ETFs Tailored for the Novice Investor

ETFs Tailored for the Novice Investor


What may confuse the novice is that his own financial adviser will invariably promote unit trusts over ETFs whereas investment professionals will suggest the latter. That is because ETFs are designed to be low-cost introductions to the investment market, and their commission structures will most likely not be able to match other investment products.

Spread your risk

Suze Orman, internationally acclaimed personal finance expert, calls ETFs the ‘unit trusts of the 21st century’ as they give ordinary people easy access to the stock exchange.

Brett Landman, joint CEO of Satrix, the originator of the first ETFs in South Africa and one of seven issuers today, says investors should insist on asking for them when consulting with their broker. Better still, you can purchase one directly through your stockbroker, bank or from an issuer such as Satrix.

Leanne Parsons, head of Equities Trading at the Johannesburg Stock Exchange says: “One of the major features of ETFs is that as listed investment products, ETFs allow investors to spread their investment risk by tracking the performance of a basket of shares, bonds or commodities that form part of an index.”

South Africa currently has a range of 36 ETFs on offer, all listed on the JSE and regularly updated through quarterly rebalancing. These ETFs cover a variety of asset classes, thereby allowing an investor the benefit of diversifying their investments across shares, bonds and commodities, and in so doing, reducing their risk or exposure to a single asset class.

Low cost and accessible

Annual ETF costs generally range from 1,5% to 2,5% compared to 4,5% to 11,5% for unit trusts, says Mike Brown, managing director of ETF platform etfSA. He says online brokers are the most cost-effective means of buying.

An investment plan enables the investor to invest a minimum lump sum of R1 000 or via a monthly debit order of about R300, to gain exposure to ETFs. Unlike unit trusts, commission is only paid if you use an adviser instead of investing directly yourself.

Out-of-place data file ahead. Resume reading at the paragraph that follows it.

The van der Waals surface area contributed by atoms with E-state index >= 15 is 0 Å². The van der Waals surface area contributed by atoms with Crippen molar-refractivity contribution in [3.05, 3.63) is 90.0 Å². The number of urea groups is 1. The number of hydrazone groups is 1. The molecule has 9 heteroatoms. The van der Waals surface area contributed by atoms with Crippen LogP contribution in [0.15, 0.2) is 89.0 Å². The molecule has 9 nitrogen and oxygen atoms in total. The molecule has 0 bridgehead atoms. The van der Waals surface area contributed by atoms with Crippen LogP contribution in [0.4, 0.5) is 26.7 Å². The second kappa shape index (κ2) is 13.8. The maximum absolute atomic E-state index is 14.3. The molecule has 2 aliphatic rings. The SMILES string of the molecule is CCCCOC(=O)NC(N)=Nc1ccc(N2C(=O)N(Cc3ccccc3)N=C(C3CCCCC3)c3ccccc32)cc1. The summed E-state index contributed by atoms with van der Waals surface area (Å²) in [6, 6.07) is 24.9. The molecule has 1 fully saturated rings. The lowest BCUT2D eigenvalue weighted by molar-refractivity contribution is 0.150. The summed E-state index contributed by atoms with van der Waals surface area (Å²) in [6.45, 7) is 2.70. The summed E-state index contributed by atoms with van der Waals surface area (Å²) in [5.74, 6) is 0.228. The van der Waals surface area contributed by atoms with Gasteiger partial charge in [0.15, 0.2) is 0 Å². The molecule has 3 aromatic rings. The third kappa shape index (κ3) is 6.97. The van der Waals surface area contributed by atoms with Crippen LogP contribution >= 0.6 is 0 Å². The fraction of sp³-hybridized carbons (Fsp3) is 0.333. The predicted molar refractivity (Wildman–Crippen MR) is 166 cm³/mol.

The ease with which ETF owners can track the performance of their investment on the JSE website and trade that investment at any time during trading hours makes ETFs accessible to all potential investors and ensures total transparency of price.

How do I invest in an exchange traded product?

Online brokers have easy-to-use websites. For instance, Google PSG Online offers the following simple online registration process:

Step 1: Register online for an ETF investment account and PSG Online web profile.

Step 2: Provide your FICA details, and PSG Online commits to opening your ETF account within 72 hours of receipt of FICA documents.

Step 3: Login to your account. You will use the same username and password chosen when you registered for your web profile in step one.

Step 4: Purchase your ETFs in your investment plan from the investment instruction screen.

What are ETFs?

An ETF is an investment fund traded on stock exchanges. ETFs hold assets such as stocks, commodities or bonds and trade close to the net asset value (NAV) over the course of the day.

An ETF trades daily on stock exchanges during normal trading hours and therefore ETFs can be bought and sold just like regular shares on the stock exchange, so instead of purchasing one share on the stock market you can purchase the performance of the top 40 shares on the JSE with the purchase of a single ETF unit.

What is satrix?

Satrix 40 tracks the FTSE/JSE Top 40 Index. This index constitutes the forty largest companies, by market capitalisation, listed on the JSE.

Eamonn Ryan
Before becoming a financial writer and freelance journalist in 1997, Eamonn Ryan was a legal adviser, company secretary and alternate director at listed company Cashbuild Limited from 1988 to 1997. Since becoming a financial writer, he has focused on the business and financial sectors, as well as personal finance, writing for Finweek, The Star Business Report, Sunday Times Business Times, Business Day, Mail & Guardian, Entrepreneur, Corporate Research Foundation (which brings out a series of books each year ranking SA’s best employers and best managers), as well as a host of once-off and annual publications such as ‘Enterprising Women’ and ‘Portfolio of Black Business’. He also writes media releases, inhouse magazines and sustainability or annual financial reports for various South African corporates and financial services groups, including the Ernst & Young annual M&A book.